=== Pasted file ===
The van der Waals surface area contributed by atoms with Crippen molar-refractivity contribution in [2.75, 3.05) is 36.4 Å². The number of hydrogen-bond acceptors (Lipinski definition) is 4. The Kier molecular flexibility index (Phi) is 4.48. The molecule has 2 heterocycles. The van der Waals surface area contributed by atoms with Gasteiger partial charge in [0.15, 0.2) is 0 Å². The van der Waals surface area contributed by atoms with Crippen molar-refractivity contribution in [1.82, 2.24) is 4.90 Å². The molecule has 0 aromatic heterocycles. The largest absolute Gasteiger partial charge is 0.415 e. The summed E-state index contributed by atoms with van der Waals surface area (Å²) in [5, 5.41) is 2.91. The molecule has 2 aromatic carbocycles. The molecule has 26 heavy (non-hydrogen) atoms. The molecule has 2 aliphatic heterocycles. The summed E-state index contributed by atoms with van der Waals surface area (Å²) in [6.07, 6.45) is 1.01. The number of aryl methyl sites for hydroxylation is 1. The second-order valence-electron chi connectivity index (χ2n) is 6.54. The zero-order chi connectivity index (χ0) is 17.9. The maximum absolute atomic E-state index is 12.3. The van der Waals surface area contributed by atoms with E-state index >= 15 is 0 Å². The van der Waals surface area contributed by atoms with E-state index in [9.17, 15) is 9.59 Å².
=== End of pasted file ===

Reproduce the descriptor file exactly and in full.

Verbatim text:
The van der Waals surface area contributed by atoms with Crippen molar-refractivity contribution in [2.75, 3.05) is 36.4 Å². The number of hydrogen-bond acceptors (Lipinski definition) is 4. The Kier molecular flexibility index (Phi) is 4.48. The molecule has 2 heterocycles. The van der Waals surface area contributed by atoms with Gasteiger partial charge in [0.15, 0.2) is 0 Å². The van der Waals surface area contributed by atoms with Crippen molar-refractivity contribution in [1.82, 2.24) is 4.90 Å². The molecule has 0 aromatic heterocycles. The largest absolute Gasteiger partial charge is 0.415 e. The summed E-state index contributed by atoms with van der Waals surface area (Å²) in [5, 5.41) is 2.91. The molecule has 2 aromatic carbocycles. The molecule has 26 heavy (non-hydrogen) atoms. The molecule has 2 aliphatic heterocycles. The summed E-state index contributed by atoms with van der Waals surface area (Å²) in [6.07, 6.45) is 1.01. The number of aryl methyl sites for hydroxylation is 1. The second-order valence-electron chi connectivity index (χ2n) is 6.54. The zero-order chi connectivity index (χ0) is 17.9. The maximum absolute atomic E-state index is 12.3. The van der Waals surface area contributed by atoms with E-state index >= 15 is 0 Å². The van der Waals surface area contributed by atoms with E-state index in [9.17, 15) is 9.59 Å².